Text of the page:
New Music Reviews

Doja Cat’s Woman: AfroPop Brilliance

Doja Cat along with Lizzo, SZA, Stallion and H.E.R. are women taking over hip hop and R&B. Most people know Doja Cat from Tic Toc, but her new record Planet Her shows that she is a talent that will be in hip hop and R&B for years to come.

For me, the track that best embodies everything I love about Doja Cat is the first track Woman. Lyrically, Doja Cat is defining what it means to be feminine and that she is here to be counted. Much of Doja’s work involves sexuality and overt sexuality, which is a bit of a throwback to Madonna and the ground she broke with her lyrics and stage shows. Lizzo, Stallion, Cardi B and Doja Cat have taken that one step further and talk about sex once only evident in male hip hop. These artists are reclaiming that and exposing its the underlying misogyny around why men are allowed to say these lyrics, while women are not. In Woman she sings about women being mothers, tomboys, princesses and sexual. All of these aspects are feminine and one is not more important than others.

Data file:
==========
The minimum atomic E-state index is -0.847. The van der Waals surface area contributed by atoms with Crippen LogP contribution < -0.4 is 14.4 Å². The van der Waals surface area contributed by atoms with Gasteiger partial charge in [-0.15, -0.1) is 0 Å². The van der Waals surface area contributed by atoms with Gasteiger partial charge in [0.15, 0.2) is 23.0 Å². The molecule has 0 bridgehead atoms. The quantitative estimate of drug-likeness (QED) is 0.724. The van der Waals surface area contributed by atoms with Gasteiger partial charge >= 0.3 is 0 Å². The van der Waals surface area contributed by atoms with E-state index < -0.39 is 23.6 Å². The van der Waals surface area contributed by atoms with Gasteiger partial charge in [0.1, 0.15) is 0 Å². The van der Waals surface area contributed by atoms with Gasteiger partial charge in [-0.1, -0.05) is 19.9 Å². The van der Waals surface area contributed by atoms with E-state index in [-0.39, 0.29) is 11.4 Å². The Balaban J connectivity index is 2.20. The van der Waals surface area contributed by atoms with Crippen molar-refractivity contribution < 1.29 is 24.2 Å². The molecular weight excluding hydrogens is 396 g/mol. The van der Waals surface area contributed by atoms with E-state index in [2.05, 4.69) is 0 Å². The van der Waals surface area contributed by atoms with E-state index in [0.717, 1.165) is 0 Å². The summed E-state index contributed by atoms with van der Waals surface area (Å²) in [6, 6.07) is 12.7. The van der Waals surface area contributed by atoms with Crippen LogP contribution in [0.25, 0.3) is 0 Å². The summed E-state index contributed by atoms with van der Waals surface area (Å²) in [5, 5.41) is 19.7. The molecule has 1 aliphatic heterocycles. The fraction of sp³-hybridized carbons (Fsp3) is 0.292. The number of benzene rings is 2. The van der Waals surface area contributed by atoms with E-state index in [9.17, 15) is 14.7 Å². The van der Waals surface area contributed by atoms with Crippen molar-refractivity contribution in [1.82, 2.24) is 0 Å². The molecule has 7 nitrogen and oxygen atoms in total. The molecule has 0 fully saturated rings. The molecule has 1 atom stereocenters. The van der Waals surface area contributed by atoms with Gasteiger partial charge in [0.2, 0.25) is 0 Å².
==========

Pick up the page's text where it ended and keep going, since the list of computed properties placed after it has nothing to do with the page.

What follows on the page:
This inclusive definition of femininity frames up Doja’s larger point with her music as she pushes gender boundaries. It is quite fitting that Woman is the opening track on this record as it educates the listener in what Doja sees as feminine. Moreover, her ability to move from soul, to hip hop, to reggae inspired verses highlights the inclusive nature of the track. Moreover, she sings about how people, men mostly, pit successful women against each other to watch them fall. This is especially evident in the music industry where women artists are often compared to each other in this “there can be only one” style. Doja is calling that out, which brings more attention to all the successful women artists in 2021.

Musically, Doja Cat uses some infectious AfroPop with a jazz base and various forms of percussion. This creates a driving beat, which is contrasted nicely with some jazz keyboard and largely reflects contemporary R&B arrangements. Take all the vocals out of the track and you can still groove to it for hours. It is the percussion, bongos and drums that really drive the track and bring it together.

This track shows that Doja Cat is here to stay and is someone you have to take seriously. I love the lyrics and how effortlessly Doja can move between different musical genres. Woman is a great introduction to her work and I suggest you have a listen as soon as possible.

Listen Dojo Cat’s Woman

1 comment on “Doja Cat’s Woman: AfroPop Brilliance

  1. Pingback: Prime Time Jukebox Episode 43: Album Archaeology #7 -Jagged Little Pill, Alanis Morissette – CigarJukebox

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